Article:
Michelin was founded in 1889 by Edouard and Andre Michelin as a tire manufacturing company. Today, the company is a global manufacturer of automotive tires and accessories with headquarters in Clermont-Ferrand, France. Michelin’s puffy white mascot, Bibendum (the Michelin Man), has lost a few pounds through the years but stands resolute behind every product and Michelin Guide recommendation. We like the Michelin Cyclone Hybrid, and the company offers a full range of windshield wipers from the budget-friendly RainForce to the premium Stealth Ultra.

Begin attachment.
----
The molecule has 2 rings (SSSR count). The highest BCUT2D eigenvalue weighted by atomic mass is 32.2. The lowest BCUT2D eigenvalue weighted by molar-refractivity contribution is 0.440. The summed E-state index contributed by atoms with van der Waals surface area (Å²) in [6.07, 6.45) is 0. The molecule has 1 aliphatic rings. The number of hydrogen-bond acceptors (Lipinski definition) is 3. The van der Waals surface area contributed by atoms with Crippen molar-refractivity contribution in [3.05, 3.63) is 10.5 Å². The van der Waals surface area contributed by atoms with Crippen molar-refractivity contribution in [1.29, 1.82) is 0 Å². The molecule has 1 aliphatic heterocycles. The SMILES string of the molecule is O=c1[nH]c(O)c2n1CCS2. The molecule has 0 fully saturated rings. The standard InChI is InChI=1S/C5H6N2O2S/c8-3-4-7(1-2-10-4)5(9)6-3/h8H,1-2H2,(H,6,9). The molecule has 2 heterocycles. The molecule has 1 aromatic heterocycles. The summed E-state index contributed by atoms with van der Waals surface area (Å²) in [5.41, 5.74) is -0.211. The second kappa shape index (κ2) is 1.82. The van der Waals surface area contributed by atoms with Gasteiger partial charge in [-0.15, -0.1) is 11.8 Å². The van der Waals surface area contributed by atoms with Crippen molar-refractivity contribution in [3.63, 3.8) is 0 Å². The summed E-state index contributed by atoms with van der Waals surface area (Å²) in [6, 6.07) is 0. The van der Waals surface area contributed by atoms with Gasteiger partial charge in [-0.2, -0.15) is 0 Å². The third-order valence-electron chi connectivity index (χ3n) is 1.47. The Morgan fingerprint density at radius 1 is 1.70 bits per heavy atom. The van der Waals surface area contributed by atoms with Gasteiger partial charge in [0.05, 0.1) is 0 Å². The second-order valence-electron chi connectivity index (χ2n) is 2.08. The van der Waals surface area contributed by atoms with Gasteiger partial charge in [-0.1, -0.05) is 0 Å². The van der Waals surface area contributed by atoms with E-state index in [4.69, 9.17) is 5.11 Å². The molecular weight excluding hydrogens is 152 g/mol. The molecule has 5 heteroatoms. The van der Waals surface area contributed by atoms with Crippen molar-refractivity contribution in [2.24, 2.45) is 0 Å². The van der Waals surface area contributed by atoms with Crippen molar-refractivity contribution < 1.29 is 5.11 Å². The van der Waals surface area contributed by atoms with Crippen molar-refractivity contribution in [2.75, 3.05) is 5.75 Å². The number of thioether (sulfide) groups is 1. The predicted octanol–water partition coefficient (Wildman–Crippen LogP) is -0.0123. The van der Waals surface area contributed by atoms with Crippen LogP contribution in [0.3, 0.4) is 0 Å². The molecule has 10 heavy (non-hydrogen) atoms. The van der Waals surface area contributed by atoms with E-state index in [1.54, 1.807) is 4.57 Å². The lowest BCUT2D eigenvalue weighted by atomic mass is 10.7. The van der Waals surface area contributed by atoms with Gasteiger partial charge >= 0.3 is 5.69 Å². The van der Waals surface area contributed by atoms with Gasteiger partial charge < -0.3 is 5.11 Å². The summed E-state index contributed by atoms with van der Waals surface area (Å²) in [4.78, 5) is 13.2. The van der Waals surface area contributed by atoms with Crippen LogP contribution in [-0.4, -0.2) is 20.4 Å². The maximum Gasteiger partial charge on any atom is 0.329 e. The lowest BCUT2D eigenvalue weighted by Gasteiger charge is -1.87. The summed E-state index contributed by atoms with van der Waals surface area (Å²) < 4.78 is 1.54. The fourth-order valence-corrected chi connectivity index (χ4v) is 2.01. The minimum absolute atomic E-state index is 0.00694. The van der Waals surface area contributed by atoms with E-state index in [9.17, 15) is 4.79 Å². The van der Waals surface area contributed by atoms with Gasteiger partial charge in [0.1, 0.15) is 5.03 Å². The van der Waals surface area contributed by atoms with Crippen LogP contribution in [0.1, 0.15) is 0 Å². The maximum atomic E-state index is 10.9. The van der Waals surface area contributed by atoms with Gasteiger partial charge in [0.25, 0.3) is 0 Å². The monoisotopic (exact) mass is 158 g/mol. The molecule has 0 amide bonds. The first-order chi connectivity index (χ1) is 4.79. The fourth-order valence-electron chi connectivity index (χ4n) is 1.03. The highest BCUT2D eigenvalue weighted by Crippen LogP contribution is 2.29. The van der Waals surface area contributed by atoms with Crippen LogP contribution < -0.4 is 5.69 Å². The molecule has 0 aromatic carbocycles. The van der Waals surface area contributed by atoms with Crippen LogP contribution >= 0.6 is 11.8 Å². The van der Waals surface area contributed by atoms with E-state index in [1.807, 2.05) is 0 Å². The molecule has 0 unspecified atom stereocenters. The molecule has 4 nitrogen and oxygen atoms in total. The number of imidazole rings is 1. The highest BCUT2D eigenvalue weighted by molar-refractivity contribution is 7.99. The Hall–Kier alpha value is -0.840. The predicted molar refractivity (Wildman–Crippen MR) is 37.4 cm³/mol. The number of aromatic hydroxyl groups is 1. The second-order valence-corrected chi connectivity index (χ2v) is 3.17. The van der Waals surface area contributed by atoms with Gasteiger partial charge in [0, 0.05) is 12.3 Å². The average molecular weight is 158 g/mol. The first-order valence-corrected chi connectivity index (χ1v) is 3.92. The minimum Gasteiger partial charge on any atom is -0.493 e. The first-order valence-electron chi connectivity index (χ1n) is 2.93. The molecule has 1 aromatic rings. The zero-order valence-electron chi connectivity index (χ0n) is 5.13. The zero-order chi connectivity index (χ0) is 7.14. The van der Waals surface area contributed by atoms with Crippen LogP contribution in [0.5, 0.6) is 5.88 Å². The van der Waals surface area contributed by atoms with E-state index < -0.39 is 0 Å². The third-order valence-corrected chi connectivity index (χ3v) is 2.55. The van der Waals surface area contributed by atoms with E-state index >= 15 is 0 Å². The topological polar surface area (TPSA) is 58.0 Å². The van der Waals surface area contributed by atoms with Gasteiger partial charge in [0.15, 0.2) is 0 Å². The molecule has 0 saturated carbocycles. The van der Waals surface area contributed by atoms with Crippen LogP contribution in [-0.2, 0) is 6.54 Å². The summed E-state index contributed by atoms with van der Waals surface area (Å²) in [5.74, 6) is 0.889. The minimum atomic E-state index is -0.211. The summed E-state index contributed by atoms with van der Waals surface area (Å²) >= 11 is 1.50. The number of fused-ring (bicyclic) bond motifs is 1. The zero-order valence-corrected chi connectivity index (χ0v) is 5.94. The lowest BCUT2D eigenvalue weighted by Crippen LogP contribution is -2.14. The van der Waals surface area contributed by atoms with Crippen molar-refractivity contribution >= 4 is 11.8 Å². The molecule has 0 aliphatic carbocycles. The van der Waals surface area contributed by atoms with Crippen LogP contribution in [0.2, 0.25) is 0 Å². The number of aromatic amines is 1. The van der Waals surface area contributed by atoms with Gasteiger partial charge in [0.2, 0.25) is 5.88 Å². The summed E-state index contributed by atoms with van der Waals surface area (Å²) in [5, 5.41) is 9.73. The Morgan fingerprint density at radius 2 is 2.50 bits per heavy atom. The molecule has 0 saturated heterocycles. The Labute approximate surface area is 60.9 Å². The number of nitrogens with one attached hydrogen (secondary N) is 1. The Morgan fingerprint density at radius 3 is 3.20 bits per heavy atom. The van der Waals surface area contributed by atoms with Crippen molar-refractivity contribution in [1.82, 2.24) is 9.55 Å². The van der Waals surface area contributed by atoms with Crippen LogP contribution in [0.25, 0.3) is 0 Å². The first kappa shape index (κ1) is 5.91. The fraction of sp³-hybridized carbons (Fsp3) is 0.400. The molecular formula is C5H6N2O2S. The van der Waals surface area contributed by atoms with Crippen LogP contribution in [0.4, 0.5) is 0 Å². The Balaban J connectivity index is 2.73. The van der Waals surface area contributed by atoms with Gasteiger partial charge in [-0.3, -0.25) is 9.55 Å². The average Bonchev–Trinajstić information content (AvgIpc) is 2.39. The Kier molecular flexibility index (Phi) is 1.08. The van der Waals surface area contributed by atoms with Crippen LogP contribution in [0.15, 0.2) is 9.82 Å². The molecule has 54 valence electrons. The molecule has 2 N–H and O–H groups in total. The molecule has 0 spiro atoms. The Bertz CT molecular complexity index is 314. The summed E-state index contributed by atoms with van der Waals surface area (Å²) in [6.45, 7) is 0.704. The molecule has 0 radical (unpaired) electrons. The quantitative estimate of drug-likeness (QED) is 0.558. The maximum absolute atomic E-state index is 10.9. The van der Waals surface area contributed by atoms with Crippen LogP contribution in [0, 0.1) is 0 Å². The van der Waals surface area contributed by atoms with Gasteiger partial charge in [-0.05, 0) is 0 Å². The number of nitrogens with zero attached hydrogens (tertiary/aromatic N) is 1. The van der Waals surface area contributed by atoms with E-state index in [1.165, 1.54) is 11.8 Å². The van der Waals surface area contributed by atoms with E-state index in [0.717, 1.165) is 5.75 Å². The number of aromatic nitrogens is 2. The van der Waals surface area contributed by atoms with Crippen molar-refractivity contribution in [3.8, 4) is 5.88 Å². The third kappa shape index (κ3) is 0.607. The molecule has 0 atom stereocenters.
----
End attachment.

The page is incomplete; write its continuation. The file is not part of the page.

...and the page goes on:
Single Windshield Wiper Prices

  • Under $10: There is a large selection of conventional frame rubber blade windshield wipers in this price range. You can spend a little and get a lot. Our best frame wiper slotted into this category and delivered an outstanding performance. Economy wipers in the two-for-$10 range will get the job done, but don’t expect durability.
  • $11-$20: Stepping up into the mid-price range brings a more extensive selection of features and wiper types. Conventional frame wipers join the latest beam and hybrid wipers. Mid-range is a good place to try something new, different, or better without spending a small fortune. 
  • Above $20: Windshield wipers over $20 each fall into the premium category. Frame wipers with pure silicone blades join the latest beam wipers and high-end hybrids. Premium wipers offer a longer service life. Extra-long wiper blades carry a higher cost.